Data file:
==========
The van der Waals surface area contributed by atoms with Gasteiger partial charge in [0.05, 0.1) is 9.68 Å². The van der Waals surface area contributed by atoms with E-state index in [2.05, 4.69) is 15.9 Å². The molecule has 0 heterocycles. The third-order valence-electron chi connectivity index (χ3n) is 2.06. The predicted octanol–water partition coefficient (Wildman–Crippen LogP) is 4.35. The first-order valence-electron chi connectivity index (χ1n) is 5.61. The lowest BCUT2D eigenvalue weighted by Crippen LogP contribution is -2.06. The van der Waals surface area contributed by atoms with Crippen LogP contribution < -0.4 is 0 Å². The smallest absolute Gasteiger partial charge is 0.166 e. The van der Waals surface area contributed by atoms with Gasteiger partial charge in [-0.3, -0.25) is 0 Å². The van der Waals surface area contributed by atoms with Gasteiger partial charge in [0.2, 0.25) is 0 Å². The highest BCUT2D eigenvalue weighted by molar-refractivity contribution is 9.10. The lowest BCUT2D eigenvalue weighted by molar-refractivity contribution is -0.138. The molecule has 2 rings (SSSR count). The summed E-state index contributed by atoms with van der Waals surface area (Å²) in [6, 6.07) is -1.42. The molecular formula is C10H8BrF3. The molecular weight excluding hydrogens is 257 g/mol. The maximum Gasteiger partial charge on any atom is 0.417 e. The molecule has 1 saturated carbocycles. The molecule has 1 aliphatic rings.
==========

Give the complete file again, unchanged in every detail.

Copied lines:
The van der Waals surface area contributed by atoms with Gasteiger partial charge in [0.05, 0.1) is 9.68 Å². The van der Waals surface area contributed by atoms with E-state index in [2.05, 4.69) is 15.9 Å². The molecule has 0 heterocycles. The third-order valence-electron chi connectivity index (χ3n) is 2.06. The predicted octanol–water partition coefficient (Wildman–Crippen LogP) is 4.35. The first-order valence-electron chi connectivity index (χ1n) is 5.61. The lowest BCUT2D eigenvalue weighted by Crippen LogP contribution is -2.06. The van der Waals surface area contributed by atoms with Crippen LogP contribution < -0.4 is 0 Å². The smallest absolute Gasteiger partial charge is 0.166 e. The van der Waals surface area contributed by atoms with Gasteiger partial charge in [-0.3, -0.25) is 0 Å². The van der Waals surface area contributed by atoms with Gasteiger partial charge in [0.2, 0.25) is 0 Å². The highest BCUT2D eigenvalue weighted by molar-refractivity contribution is 9.10. The lowest BCUT2D eigenvalue weighted by molar-refractivity contribution is -0.138. The molecule has 2 rings (SSSR count). The summed E-state index contributed by atoms with van der Waals surface area (Å²) in [6, 6.07) is -1.42. The molecular formula is C10H8BrF3. The molecular weight excluding hydrogens is 257 g/mol. The maximum Gasteiger partial charge on any atom is 0.417 e. The molecule has 1 saturated carbocycles. The molecule has 1 aliphatic rings.